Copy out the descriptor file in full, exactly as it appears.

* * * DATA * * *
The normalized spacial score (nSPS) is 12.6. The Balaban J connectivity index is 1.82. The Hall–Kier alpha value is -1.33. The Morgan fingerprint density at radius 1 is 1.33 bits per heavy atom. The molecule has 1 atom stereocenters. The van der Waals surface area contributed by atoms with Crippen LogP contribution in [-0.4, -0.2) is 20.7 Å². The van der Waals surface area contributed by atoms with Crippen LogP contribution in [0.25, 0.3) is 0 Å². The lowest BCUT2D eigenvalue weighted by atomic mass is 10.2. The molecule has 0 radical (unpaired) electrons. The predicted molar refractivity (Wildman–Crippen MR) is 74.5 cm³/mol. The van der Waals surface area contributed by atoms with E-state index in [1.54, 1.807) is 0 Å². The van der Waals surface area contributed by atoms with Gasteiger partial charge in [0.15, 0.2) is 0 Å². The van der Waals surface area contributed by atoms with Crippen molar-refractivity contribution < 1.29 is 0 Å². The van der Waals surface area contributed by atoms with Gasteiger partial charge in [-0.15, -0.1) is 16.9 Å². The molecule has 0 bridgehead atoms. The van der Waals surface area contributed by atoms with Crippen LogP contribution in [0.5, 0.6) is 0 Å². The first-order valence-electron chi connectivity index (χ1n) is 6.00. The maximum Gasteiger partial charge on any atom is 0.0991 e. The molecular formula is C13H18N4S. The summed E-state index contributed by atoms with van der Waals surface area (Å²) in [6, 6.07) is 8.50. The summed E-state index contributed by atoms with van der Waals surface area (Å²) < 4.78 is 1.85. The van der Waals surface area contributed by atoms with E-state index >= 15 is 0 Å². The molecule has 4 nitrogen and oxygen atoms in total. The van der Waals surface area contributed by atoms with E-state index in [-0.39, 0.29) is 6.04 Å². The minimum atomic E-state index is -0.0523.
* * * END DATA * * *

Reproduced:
The normalized spacial score (nSPS) is 12.6. The Balaban J connectivity index is 1.82. The Hall–Kier alpha value is -1.33. The Morgan fingerprint density at radius 1 is 1.33 bits per heavy atom. The molecule has 1 atom stereocenters. The van der Waals surface area contributed by atoms with Crippen LogP contribution in [-0.4, -0.2) is 20.7 Å². The van der Waals surface area contributed by atoms with Crippen LogP contribution in [0.25, 0.3) is 0 Å². The lowest BCUT2D eigenvalue weighted by atomic mass is 10.2. The molecule has 0 radical (unpaired) electrons. The predicted molar refractivity (Wildman–Crippen MR) is 74.5 cm³/mol. The van der Waals surface area contributed by atoms with E-state index in [1.54, 1.807) is 0 Å². The van der Waals surface area contributed by atoms with Gasteiger partial charge in [0.15, 0.2) is 0 Å². The van der Waals surface area contributed by atoms with Crippen molar-refractivity contribution < 1.29 is 0 Å². The van der Waals surface area contributed by atoms with Gasteiger partial charge in [-0.15, -0.1) is 16.9 Å². The molecule has 0 bridgehead atoms. The van der Waals surface area contributed by atoms with Crippen LogP contribution in [0.5, 0.6) is 0 Å². The first-order valence-electron chi connectivity index (χ1n) is 6.00. The maximum Gasteiger partial charge on any atom is 0.0991 e. The molecular formula is C13H18N4S. The summed E-state index contributed by atoms with van der Waals surface area (Å²) in [6, 6.07) is 8.50. The summed E-state index contributed by atoms with van der Waals surface area (Å²) < 4.78 is 1.85. The van der Waals surface area contributed by atoms with E-state index >= 15 is 0 Å². The molecule has 4 nitrogen and oxygen atoms in total. The van der Waals surface area contributed by atoms with E-state index in [-0.39, 0.29) is 6.04 Å². The minimum atomic E-state index is -0.0523.